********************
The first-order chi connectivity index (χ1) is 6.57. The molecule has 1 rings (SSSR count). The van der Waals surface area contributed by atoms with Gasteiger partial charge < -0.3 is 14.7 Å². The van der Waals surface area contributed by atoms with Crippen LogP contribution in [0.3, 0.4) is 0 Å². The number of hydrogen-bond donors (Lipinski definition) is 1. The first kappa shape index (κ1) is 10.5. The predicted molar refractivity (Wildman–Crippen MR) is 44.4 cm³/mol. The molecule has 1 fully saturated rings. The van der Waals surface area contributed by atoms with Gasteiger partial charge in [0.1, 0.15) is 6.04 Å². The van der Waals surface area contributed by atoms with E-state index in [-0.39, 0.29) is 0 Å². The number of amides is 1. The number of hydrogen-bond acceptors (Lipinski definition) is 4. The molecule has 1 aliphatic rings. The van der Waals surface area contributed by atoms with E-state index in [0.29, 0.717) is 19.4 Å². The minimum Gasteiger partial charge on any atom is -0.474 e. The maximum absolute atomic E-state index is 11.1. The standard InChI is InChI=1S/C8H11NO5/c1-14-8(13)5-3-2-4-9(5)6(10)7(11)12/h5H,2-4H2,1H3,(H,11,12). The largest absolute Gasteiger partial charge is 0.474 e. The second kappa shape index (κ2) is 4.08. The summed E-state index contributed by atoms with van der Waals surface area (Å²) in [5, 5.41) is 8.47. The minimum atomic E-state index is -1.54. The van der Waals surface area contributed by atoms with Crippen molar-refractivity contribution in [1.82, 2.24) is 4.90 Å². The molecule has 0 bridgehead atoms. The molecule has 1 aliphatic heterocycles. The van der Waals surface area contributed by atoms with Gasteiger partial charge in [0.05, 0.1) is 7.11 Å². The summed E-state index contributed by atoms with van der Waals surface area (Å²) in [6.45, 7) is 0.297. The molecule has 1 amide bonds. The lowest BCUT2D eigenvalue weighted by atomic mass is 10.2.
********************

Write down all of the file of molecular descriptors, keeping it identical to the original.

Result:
The first-order chi connectivity index (χ1) is 6.57. The molecule has 1 rings (SSSR count). The van der Waals surface area contributed by atoms with Gasteiger partial charge < -0.3 is 14.7 Å². The van der Waals surface area contributed by atoms with Crippen LogP contribution in [0.3, 0.4) is 0 Å². The number of hydrogen-bond donors (Lipinski definition) is 1. The first kappa shape index (κ1) is 10.5. The predicted molar refractivity (Wildman–Crippen MR) is 44.4 cm³/mol. The molecule has 1 fully saturated rings. The van der Waals surface area contributed by atoms with Gasteiger partial charge in [0.1, 0.15) is 6.04 Å². The van der Waals surface area contributed by atoms with E-state index in [-0.39, 0.29) is 0 Å². The number of amides is 1. The number of hydrogen-bond acceptors (Lipinski definition) is 4. The molecule has 1 aliphatic rings. The van der Waals surface area contributed by atoms with E-state index in [0.29, 0.717) is 19.4 Å². The minimum Gasteiger partial charge on any atom is -0.474 e. The maximum absolute atomic E-state index is 11.1. The standard InChI is InChI=1S/C8H11NO5/c1-14-8(13)5-3-2-4-9(5)6(10)7(11)12/h5H,2-4H2,1H3,(H,11,12). The largest absolute Gasteiger partial charge is 0.474 e. The second kappa shape index (κ2) is 4.08. The summed E-state index contributed by atoms with van der Waals surface area (Å²) in [5, 5.41) is 8.47. The minimum atomic E-state index is -1.54. The van der Waals surface area contributed by atoms with Crippen molar-refractivity contribution in [1.82, 2.24) is 4.90 Å². The molecule has 0 bridgehead atoms. The molecule has 1 aliphatic heterocycles. The van der Waals surface area contributed by atoms with Gasteiger partial charge in [0.05, 0.1) is 7.11 Å². The summed E-state index contributed by atoms with van der Waals surface area (Å²) in [6.45, 7) is 0.297. The molecule has 1 amide bonds. The lowest BCUT2D eigenvalue weighted by atomic mass is 10.2.